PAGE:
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# Inverse Transformation

The probability distribution of a one-dimensional variate
X
may be most generally presented in terms of cumulative distribution function (CDF): .
Any CDF is defined on the whole real axis and is monotonically increasing, where .
In case of continuous distribution, the cumulative distribution function
F(x)
is a continuous one. In what follows, we assume that
F(x)
is steadily increasing, though assuming a non-steadily increasing function with a limited number of intervals where it steadily increases leads to trivial complications and generalizations of what follows.
Assuming the CDF steadily increases, the following single-valued inverse function should exist: It is easy to prove that, if
U
is a variate with a uniform distribution on the interval (0, 1), then the variate
X
is of
F(x)
distribution: Thus, the inverse transformation method can be implemented as follows:
1. Generate a uniformly distributed random number meeting the requirements: 0 <
u
< 1.
2. Assume
x = G(u)
as a random number of the distribution
F(x)
.
The only drawback of this approach is that
G(u)
in a closed form is often hard to find, while numerical solution to the following equation is excessively time-consuming: For discrete distributions, the CDF is a step function, the inverse transformation method still being applicable. For simplicity, assume that the distribution has probability mass points
k
= 0, 1, 2, ... with
pk
probability. Then the distribution function is the sum: ,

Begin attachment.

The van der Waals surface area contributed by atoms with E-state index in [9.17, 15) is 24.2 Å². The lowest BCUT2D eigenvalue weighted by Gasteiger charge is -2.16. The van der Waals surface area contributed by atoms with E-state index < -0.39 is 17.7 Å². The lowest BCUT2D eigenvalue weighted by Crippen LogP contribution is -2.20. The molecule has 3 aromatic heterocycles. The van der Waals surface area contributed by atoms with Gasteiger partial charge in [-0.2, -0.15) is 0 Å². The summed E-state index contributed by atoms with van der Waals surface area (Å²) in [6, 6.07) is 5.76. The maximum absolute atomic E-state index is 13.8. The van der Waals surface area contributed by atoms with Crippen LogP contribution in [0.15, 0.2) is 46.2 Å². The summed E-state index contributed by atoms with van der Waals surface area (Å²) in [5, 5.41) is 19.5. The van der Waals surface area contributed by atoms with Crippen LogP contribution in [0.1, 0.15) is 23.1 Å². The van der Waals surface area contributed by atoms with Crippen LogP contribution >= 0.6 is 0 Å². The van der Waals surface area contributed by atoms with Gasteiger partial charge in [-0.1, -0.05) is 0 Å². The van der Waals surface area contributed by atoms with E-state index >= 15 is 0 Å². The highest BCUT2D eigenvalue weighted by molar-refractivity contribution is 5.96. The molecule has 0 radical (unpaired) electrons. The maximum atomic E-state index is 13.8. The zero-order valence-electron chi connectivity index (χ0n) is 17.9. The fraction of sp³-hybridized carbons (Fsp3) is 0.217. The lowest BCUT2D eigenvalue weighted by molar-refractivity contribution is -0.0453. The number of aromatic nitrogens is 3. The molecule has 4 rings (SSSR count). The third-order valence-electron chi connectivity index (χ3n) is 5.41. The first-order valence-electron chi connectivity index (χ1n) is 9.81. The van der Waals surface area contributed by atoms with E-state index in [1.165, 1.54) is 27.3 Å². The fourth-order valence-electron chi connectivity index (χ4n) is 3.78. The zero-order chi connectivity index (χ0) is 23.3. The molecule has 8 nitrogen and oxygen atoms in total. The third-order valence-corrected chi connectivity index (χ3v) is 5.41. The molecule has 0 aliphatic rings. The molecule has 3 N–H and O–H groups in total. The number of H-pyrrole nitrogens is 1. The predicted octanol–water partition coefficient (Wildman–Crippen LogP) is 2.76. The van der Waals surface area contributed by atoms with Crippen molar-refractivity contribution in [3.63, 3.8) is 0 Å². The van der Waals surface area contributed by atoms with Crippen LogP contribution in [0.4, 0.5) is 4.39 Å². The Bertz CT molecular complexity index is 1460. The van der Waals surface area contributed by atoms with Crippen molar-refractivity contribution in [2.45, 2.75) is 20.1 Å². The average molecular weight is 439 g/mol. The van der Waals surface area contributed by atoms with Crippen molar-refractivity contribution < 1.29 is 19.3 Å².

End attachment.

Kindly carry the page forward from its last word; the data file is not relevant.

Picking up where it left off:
where is the maximum integer that does not exceed
x
. If a continuous function
G(u)
exists in a closed form so that ,
and
G(u)
is monotone, then generation of random numbers of the distribution
F(x)
can be implemented as follows:
1. Generate a uniformly distributed random number meeting the requirements: 0 <
u
< 1.
2. Assume
k = floor(G(u))
as a random number of the distribution
F(x)
.
For example, for the geometric distribution: Then
G(u)
does exist, as it is easy to prove: However, for most cases finding the closed form for
G(u)
function is too hard. An acceptable solution may be found using numerical search for
k
proceeding from With tabulated values of
F(k)
, the task is reduced to table lookup. As
F(k)
is a monotonically increasing function, you may use search algorithms that are considerably more efficient than exhaustive search. The efficiency is solely dependent on the size of the table.
You can apply an inverse transformation method to the s-dimensional quasi-random vectors. The resulting quasi-random sequence has the required s-dimensional non-uniform distribution.

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